21st Aug 2020
Style consultant Rose-Mary Roche takes us through her step-by-step guide to the ultimate wardrobe cleanse. Start by pulling out your favourite five items and peel back from there. The result? A pared-back selection of considered choices that help promote clarity of mind as well as confidence. Photography by Doreen Kilfeather.
Most of us just have too many clothes – the result of overconsumption, emotional constipation and an inability to edit our wardrobes. Now, more than ever, we are conscious of contemporary culture’s obsession with constant acquisition and the opportunity we have right now to change that.
We know that basing our sense of self-worth on our possessions is flawed. Carrying around the accumulated spoils of decades of shopping is detrimental to both our quality of life and peace of mind. It is all too easy to feel overwhelmed by the clutter of too much ‘stuff’ and feel powerless to tackle the sheer volume of it.
By adapting a calm, motivated approach, it’s possible to cull items we no longer need, and leave a carefully selected range of clothes that make us feel confident and give us pleasure each time we wear them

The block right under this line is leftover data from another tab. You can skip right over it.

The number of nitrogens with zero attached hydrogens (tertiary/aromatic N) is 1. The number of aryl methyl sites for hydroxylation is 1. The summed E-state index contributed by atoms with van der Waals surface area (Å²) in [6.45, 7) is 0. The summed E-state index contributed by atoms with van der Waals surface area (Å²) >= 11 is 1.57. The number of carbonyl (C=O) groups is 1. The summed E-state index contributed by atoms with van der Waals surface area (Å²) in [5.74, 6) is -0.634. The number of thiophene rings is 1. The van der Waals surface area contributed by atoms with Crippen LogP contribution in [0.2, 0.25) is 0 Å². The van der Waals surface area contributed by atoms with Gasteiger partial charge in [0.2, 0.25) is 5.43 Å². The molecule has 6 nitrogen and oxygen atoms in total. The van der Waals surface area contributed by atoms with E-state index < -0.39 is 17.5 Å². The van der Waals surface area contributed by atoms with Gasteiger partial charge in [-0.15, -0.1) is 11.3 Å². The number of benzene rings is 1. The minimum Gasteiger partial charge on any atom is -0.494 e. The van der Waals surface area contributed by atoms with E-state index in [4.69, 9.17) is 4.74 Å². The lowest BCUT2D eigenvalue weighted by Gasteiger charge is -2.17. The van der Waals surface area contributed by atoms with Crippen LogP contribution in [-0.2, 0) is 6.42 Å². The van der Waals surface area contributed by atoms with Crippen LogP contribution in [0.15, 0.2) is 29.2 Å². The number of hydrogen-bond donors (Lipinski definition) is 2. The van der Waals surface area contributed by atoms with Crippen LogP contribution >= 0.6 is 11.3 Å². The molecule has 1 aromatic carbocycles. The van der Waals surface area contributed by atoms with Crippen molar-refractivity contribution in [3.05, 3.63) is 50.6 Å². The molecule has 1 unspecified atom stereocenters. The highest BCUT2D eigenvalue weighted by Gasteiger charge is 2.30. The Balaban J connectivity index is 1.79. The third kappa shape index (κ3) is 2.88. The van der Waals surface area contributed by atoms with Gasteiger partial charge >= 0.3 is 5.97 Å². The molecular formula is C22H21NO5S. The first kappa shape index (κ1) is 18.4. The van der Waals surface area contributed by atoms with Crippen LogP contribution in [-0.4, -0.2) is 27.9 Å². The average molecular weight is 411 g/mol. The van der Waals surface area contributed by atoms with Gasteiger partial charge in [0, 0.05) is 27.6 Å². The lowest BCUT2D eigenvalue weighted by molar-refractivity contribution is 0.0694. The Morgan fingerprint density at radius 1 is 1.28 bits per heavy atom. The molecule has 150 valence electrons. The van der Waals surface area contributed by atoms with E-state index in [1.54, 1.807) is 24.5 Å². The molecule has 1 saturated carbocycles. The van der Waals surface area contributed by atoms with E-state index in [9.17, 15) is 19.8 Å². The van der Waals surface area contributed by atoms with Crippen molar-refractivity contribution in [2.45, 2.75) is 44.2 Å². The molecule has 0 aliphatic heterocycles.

Liberation of letting go
I feel that the most successful method to tackle too many clothes is to focus on keeping only those items that inspire genuine emotion in us. Starkly simple but highly effective. When this method is applied to our wardrobes, the effect can be not only liberating but life-changing.
By adapting a calm, motivated approach, it’s possible to cull items we no longer wear, want or need, to leave instead a carefully selected range of clothes that suit us, make us feel confident and give us pleasure each time we wear them.
Preparation is key
Start by allocating time for the process of weeding out your wardrobe and closets. If you have a serious stash of clothes, break the job down over a couple of days (or consecutive weekends), and let’s face it, we have plenty of those at the moment. Arm yourself with bin bags and/or cardboard boxes, a selection of good hangers (invest in good quality streamlined, wood, velvet, and/or moulded plastic/rubber ones) and storage containers in advance. Get a full-length mirror, a free-standing hanging rail is great if you have one but the top of your bed will do. Take a deep breath and start:
First analyse your wardrobe and which items you wear the most. Look at why you gravitate to those items and the features that you like about them. Then pull out your five favourite garments across various types e.g. – trousers, dresses, jackets, tops etc. Keep these as a reference for the template you want to adhere to and functionality you aspire to in everything you keep.